Posted by Jonathan Maus (Publisher/Editor) on December 14th, 2010 at 1:01 pm
A survey of U.S. cities shows that, when transportation costs are figured into the equation, moving out to the suburbs for a cheaper house isn't as affordable as most people think. It also shows that our neighbors to the south, Eugene Oregon, have one of the best commutes in America.
While the analysis doesn't mention how or if bike-ability plays into the equation, it should be noted that Eugene and Boulder, Colorado — two of the most bike-friendly cities in the country — ranked in the top ten on the "best commute" list (first and eighth respectively).
TheStreet and financial advice site Bundle surveyed what people in 90 different metropolitan areas spend on transportation each year and then ranked each city to see who had the best and worst commutes in terms of cost and traffic delay. When looking at data like average length of commute, miles traveled, annual hours delayed, auto expenses, and gas prices, the study found that Eugene was at the top of the "best" list. Dallas, Texas was on the bottom. Portland came in at 42nd.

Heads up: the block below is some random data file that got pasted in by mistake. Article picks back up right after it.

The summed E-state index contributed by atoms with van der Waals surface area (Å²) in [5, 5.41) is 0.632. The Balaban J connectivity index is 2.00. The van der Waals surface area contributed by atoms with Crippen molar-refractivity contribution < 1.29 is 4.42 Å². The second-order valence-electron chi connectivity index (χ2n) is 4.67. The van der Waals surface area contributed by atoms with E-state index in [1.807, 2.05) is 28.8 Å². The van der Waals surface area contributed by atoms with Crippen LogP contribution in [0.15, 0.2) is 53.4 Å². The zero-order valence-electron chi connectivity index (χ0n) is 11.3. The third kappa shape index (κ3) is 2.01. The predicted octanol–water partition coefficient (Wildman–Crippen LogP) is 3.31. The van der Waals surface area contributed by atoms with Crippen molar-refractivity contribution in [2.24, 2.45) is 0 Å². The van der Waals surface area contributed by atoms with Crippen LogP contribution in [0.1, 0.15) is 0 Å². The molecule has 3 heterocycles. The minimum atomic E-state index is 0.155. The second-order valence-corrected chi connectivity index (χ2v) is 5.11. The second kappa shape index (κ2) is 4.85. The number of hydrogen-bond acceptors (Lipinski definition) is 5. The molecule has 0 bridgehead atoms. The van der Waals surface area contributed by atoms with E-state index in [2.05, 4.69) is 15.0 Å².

Beyond the city rankings, the analysis made some important conclusions about our definition of "affordability" when it comes to housing:
Under the traditional definition of housing affordability (30% or less of household income spent on housing), seven out of 10 U.S. communities are considered "affordable" to the average household. But in almost all metro regions of the country, when the definition of affordability includes housing and transportation costs — at 45% of income — the number of communities affordable to low- and moderate-income households declines to four out of 10.
The data for the rankings came from Bundle, the Texas Transportation Institute, and the U.S. Census Bureau. Read the analysis and view a list of the rankings at Bundle.com.